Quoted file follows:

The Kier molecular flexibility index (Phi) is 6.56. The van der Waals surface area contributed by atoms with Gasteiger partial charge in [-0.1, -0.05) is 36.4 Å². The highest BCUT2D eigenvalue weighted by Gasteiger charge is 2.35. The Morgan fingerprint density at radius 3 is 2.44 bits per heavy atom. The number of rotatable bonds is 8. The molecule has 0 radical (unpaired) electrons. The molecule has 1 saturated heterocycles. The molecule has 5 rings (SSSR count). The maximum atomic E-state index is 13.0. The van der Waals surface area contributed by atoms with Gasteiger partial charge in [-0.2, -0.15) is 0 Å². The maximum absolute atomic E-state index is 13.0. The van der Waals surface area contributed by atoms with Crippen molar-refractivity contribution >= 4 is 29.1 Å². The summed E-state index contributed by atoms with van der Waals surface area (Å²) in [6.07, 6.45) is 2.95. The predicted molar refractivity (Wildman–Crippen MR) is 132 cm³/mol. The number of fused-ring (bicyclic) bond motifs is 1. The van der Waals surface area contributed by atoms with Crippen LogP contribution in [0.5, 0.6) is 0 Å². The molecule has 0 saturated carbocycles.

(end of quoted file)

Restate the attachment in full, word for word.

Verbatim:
The Kier molecular flexibility index (Phi) is 6.56. The van der Waals surface area contributed by atoms with Gasteiger partial charge in [-0.1, -0.05) is 36.4 Å². The highest BCUT2D eigenvalue weighted by Gasteiger charge is 2.35. The Morgan fingerprint density at radius 3 is 2.44 bits per heavy atom. The number of rotatable bonds is 8. The molecule has 0 radical (unpaired) electrons. The molecule has 1 saturated heterocycles. The molecule has 5 rings (SSSR count). The maximum atomic E-state index is 13.0. The van der Waals surface area contributed by atoms with Gasteiger partial charge in [-0.2, -0.15) is 0 Å². The maximum absolute atomic E-state index is 13.0. The van der Waals surface area contributed by atoms with Crippen molar-refractivity contribution >= 4 is 29.1 Å². The summed E-state index contributed by atoms with van der Waals surface area (Å²) in [6.07, 6.45) is 2.95. The predicted molar refractivity (Wildman–Crippen MR) is 132 cm³/mol. The number of fused-ring (bicyclic) bond motifs is 1. The van der Waals surface area contributed by atoms with Crippen LogP contribution in [0.5, 0.6) is 0 Å². The molecule has 0 saturated carbocycles.